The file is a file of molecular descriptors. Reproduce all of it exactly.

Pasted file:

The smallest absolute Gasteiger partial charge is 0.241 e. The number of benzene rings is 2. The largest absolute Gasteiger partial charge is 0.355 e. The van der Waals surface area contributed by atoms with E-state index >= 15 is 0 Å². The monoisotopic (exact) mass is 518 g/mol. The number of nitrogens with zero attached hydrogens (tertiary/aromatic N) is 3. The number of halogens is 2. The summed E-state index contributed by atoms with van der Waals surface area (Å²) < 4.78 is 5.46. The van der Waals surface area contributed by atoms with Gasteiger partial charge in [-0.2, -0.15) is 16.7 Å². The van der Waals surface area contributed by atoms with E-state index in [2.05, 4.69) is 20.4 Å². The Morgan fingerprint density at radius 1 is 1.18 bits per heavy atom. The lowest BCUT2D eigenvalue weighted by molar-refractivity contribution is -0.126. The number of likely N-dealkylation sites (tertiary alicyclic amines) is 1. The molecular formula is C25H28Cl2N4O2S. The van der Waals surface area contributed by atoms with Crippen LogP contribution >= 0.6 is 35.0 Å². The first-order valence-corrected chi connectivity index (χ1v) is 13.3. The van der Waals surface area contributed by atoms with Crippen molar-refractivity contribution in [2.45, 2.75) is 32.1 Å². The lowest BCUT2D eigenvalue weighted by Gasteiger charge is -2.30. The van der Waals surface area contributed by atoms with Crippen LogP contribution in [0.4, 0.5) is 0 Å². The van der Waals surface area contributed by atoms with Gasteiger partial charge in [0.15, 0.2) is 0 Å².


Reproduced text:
The smallest absolute Gasteiger partial charge is 0.241 e. The number of benzene rings is 2. The largest absolute Gasteiger partial charge is 0.355 e. The van der Waals surface area contributed by atoms with E-state index >= 15 is 0 Å². The monoisotopic (exact) mass is 518 g/mol. The number of nitrogens with zero attached hydrogens (tertiary/aromatic N) is 3. The number of halogens is 2. The summed E-state index contributed by atoms with van der Waals surface area (Å²) < 4.78 is 5.46. The van der Waals surface area contributed by atoms with Gasteiger partial charge in [-0.2, -0.15) is 16.7 Å². The van der Waals surface area contributed by atoms with E-state index in [2.05, 4.69) is 20.4 Å². The Morgan fingerprint density at radius 1 is 1.18 bits per heavy atom. The lowest BCUT2D eigenvalue weighted by molar-refractivity contribution is -0.126. The number of likely N-dealkylation sites (tertiary alicyclic amines) is 1. The molecular formula is C25H28Cl2N4O2S. The van der Waals surface area contributed by atoms with Crippen LogP contribution >= 0.6 is 35.0 Å². The first-order valence-corrected chi connectivity index (χ1v) is 13.3. The van der Waals surface area contributed by atoms with Crippen molar-refractivity contribution in [2.45, 2.75) is 32.1 Å². The lowest BCUT2D eigenvalue weighted by Gasteiger charge is -2.30. The van der Waals surface area contributed by atoms with Crippen LogP contribution in [0.4, 0.5) is 0 Å². The van der Waals surface area contributed by atoms with Gasteiger partial charge in [0.15, 0.2) is 0 Å².